The application servers 230, 231, web server 232, and report server 233 may or may not be distributed among computer systems connected by an intra/Internet, as desired, in accordance with the present invention. For example, the web server 232 and application servers 230, 231 may reside on one machine, while the report server 233 resides on another machine in a different location. Similarly, although two application servers 230 231 are shown, this is for illustrative purposes only. The application server may actually reside on one machine, or be distributed among several depending on the needs and desires of the users of the system of the present invention.
The ORB 210 may be any conventional ORB that is CORBA compliant. For example, as previously mentioned, Visibroker from Visigenic may be employed. The ORB 210 is the gateway through which communication takes place between the user and the system. Tier I contacts the ORB 210 through an intranet or over the Internet 220. The ORB 210 directs traffic for all clients to the appropriate place to find what each client is requesting. For example, the ORB 210 allows the Connector Object 150 to connect to the Server Object 240 on the application server 230. Although the application server may be one or a multiple of machines in various locations, the client software need not know where an object resides, so long as the ORB 210 is running. The Connector Object 160 merely requests an object from the ORB 210, and the ORB 210 allows the Connector Object 150 to connect to the requested object. For example, assuming an education based student database management system, the Event Client Object 160 may execute the following request:
This request would subsequently be sent to the ORB 210, which would then allow the Event Client Object 160 to connect to the Event Servant Object 250, where the class “Admissions” resides. This would then allow an object “admissions” to be created.
Moreover, server objects may be classified as either distributed or non-distributed. Distributed components are capable of being remotely invoked. Thus, a distributed component in an application may communicate with other distributed components, collaborating on the results of operations, transactions, and performing services. Additionally, distributed components proceed a component execution system, allowing communication, load-balancing, monitoring, security, transaction, and persistence services. These services are analyzed in greater detail below.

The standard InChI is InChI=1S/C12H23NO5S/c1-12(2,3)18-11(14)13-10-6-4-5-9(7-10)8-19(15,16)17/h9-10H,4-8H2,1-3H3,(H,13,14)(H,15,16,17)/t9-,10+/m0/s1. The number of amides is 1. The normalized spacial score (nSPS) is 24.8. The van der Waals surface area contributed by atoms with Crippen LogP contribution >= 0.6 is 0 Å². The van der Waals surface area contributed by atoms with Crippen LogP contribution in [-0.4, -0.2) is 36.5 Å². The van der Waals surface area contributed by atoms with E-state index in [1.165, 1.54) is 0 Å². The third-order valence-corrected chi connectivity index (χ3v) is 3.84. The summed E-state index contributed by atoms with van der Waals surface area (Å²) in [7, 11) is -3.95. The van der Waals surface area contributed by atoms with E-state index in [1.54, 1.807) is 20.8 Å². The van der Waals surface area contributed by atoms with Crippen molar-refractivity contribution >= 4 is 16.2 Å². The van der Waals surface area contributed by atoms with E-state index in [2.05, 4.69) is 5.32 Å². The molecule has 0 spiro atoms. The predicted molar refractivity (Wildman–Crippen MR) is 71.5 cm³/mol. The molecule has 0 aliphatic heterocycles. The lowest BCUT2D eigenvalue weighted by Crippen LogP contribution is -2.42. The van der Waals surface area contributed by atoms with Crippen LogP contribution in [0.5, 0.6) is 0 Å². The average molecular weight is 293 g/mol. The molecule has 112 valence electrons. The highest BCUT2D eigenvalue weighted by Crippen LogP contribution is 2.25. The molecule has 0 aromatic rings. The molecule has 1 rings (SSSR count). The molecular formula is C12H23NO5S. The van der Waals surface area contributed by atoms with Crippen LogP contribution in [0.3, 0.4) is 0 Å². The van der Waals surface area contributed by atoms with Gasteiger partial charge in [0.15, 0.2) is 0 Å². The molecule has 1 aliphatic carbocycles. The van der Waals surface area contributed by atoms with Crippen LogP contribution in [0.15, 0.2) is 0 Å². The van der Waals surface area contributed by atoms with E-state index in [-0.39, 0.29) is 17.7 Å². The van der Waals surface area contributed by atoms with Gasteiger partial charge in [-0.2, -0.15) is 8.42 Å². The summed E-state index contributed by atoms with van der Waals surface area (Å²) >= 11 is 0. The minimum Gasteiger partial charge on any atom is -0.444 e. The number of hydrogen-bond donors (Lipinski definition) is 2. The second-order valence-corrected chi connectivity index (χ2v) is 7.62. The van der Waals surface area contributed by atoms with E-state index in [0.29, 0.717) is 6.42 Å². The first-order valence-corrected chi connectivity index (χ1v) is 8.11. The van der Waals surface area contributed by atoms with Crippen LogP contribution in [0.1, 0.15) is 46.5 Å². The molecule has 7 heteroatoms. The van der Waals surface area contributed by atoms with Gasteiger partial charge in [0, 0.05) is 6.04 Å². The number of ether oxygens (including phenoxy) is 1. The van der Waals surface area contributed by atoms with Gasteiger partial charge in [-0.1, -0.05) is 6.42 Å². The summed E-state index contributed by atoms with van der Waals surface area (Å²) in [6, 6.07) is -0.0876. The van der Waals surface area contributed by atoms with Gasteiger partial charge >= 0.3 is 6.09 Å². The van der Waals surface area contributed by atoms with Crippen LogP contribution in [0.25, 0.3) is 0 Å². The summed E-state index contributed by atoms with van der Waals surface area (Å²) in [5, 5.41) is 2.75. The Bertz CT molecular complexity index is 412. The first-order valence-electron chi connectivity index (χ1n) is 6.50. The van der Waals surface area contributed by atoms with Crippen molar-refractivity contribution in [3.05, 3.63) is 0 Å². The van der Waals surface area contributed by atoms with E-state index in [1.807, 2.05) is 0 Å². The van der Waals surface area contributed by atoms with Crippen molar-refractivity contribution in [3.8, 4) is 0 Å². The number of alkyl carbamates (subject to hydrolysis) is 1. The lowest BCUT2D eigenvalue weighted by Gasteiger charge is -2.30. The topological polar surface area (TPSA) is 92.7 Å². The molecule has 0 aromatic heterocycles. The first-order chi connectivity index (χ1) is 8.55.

As discussed above, once spawned, the Connector Object 150 creates the Event Client Object 160. The Event Client Object 160 handles service requests, and allows the client 170 to access any services or data. Moreover, when the Event Client Object 160 is created, it creates a Event Listener Object 180. The Event Listener Object 180 connects to the ORB 210 independently of the Connector Object 150.
The Servant Object 250 manages and controls the interaction between the client and the system. Once created, the Servant Object 250 manages and works with the Connector Object 150 to handle all transactions between the two tiers, I and II. All transactions go through the ORB 210 which continues to direct the Connector Object 150 requests to the Servant Object 250 for handling.
The Servant Object 250 is preferably created when the ORB 210 receives a request for a Servant Object. In response to this request, the Server Object 240 creates a Servant Object 250 from its Servant Object class. Once the Servant Object 250 is created, it handles all requests from the client 170 through the Connector Object 150 and the ORB 210. Further, once the Servant Object 250 is created, it creates a Event Server Object 260 for all asynchronous service communication between the Event Client Object 160 and Component Objects 270.
Referring now to
The Component Pool object 234, 236 manages resources and reclaims them when the various services from the various Component Objects are finished and no longer active. The various services can be distributed among various servers on the intranet, or across the Internet, maximizing performance and CPU resources.
The Component Pool Objects 234, 236 preferably comprise a table of component objects with references for all of the attributes for each component object. Further, the Component Pool Object 234, 236 is the base class object for all components in the invention. Moreover, the Component Pool object 234, 236 preferably exists on each server in the network on which the application software is installed. Once a Component Pool object is created, it preferably registers with the Balance Object 290, described below.